UK police chief: Shut down 'abhorrent' Web sites

UK police chief: Shut down 'abhorrent' Web sites

Summary: The Internet is no place for people looking for 'perverse gratification', claims the police officer leading the UK's fight against e-crime

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TOPICS: Networking
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The most senior officer from the UK's Hi-Tech Crime Unit has called for Web sites devoted to subjects such as cannibalism and necrophilia to be closed down, claiming they contribute to Internet criminality.

Detective chief superintendent Len Hynds, who is the head of Britain's National Hi-Tech Crime Unit (NHTCU), said on Tuesday that the most vulnerable people in society need to be protected from corrupting influences.

"For the Internet to take the final step to adulthood it must first deal with those fringe elements that choose to promote abhorrent activities like cannibalism and necrophilia," Hynds told the e-Crime Congress 2004 in London.

"For it [the Internet] to continue to grow as a mainstream medium for businesses, education and entertainment, it must design out the minority factors that inhabit cyberspace for their own perverse gratification," Hynds added.

According to Hynds, Web sites devoted to such extreme material are the online equivalent of graffiti and litter. He believes that taking a zero tolerance on this kind of content could make the Internet a more law-abiding place.

But a clampdown on sites devoted to subjects such as cannibalism could be all but impossible to enforce.

Earlier this month, it was reported that a man convicted of murdering a special needs teacher by strangulation has been a regular visitor to pornographic Web sites that included images of necrophilia.

The family of the victim has called on Internet service providers to close down or filter out such material, but the Internet Watch Foundation (IWF) has already warned that the legal position is complicated.

"At the IWF we do sometimes receive complaints about Web sites and material which contains adult content, but unless they are hosted in the UK and may potentially be 'borderline extreme' in terms of content, i.e. it is unclear as to whether the images may be illegal, it is not within our remit to further investigate these sites," according to a statement from the Foundation.

"Due to the increasing diversity in social attitudes, 'adult' content, the context in which it is viewed and possessed and any 'influence' it may have, is very difficult to govern," the statement continued.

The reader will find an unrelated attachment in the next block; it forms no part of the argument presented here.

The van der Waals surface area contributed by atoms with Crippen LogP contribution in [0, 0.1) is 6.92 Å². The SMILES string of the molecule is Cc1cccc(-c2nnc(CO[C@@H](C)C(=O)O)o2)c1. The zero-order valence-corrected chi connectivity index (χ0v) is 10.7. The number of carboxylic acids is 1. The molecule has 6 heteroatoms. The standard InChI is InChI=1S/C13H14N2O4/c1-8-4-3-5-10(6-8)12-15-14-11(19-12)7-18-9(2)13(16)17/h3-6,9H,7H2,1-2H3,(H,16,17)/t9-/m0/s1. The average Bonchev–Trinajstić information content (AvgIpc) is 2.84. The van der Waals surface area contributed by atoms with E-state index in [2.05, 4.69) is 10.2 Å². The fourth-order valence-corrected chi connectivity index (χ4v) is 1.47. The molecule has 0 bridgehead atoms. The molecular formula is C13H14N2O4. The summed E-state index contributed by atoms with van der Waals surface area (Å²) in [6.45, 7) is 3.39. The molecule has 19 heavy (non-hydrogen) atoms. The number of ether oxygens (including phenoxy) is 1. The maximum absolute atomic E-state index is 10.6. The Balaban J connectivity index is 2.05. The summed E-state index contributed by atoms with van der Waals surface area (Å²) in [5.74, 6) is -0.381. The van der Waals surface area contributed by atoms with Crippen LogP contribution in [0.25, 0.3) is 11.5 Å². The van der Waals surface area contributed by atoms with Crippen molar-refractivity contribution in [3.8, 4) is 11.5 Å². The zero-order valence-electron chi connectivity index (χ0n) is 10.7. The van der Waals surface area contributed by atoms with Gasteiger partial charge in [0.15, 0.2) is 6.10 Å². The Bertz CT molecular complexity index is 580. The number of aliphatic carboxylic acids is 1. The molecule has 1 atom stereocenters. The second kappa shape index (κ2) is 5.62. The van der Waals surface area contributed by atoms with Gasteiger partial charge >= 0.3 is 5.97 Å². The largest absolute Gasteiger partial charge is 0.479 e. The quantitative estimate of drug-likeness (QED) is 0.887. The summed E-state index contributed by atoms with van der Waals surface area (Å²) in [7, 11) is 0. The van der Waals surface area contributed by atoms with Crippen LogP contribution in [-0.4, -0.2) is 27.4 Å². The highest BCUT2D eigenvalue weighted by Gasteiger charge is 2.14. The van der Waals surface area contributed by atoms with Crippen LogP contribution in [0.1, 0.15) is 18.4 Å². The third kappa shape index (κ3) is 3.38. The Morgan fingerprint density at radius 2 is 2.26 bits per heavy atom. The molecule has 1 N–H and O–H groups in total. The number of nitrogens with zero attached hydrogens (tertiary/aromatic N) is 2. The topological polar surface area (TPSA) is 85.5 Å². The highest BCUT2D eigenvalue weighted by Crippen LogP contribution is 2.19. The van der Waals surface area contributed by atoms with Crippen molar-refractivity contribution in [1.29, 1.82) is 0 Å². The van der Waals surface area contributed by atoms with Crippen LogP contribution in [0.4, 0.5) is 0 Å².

Hynds' statement may also anger those who believe that one of the Web's great strengths is that it accommodates such a wide range of interests, free from censorship.

Topic: Networking

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16 comments
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  • This is a bit 'rich' and borders on 'hypcocracy' from an establishment and successive governments who have continued to water down the morale fabric of this country and now want to vet everything that we say and do. On the 'pragmatic' side just how do they think that this can be enforced - it wasn't christened the "world-wide-web" without good reason. Like all 'vices' they will always find an outlet and a supplier for the depraved and corrupt in society.

    Let's stop wasting our time and effort on what we can't control and go for the organised crime syndicates that peddle this filth !!
    anonymous
  • This is a bit 'rich' and borders on 'hypcocracy' from an establishment and successive governments who have continued to water down the morale fabric of this country and now want to vet everything that we say and do. On the 'pragmatic' side just how do they think that this can be enforced - it wasn't christened the "world-wide-web" without good reason. Like all 'vices' they will always find an outlet and a supplier for the depraved and corrupt in society.

    Let's stop wasting our time and effort on what we can't control and go for the organised crime syndicates that peddle this filth !!
    anonymous
  • Gee... The Internet caused these problems... Reminds of when Led Zepplin records were played backwards. Remember those records contained commands from the devil and made people do things that they should not do.

    The reason why these websites exist is because people are interested in this sick material. If the material were not on the Internet then it would have been available from some underground source.

    The Internet is only a means to an ends, not the problem itself...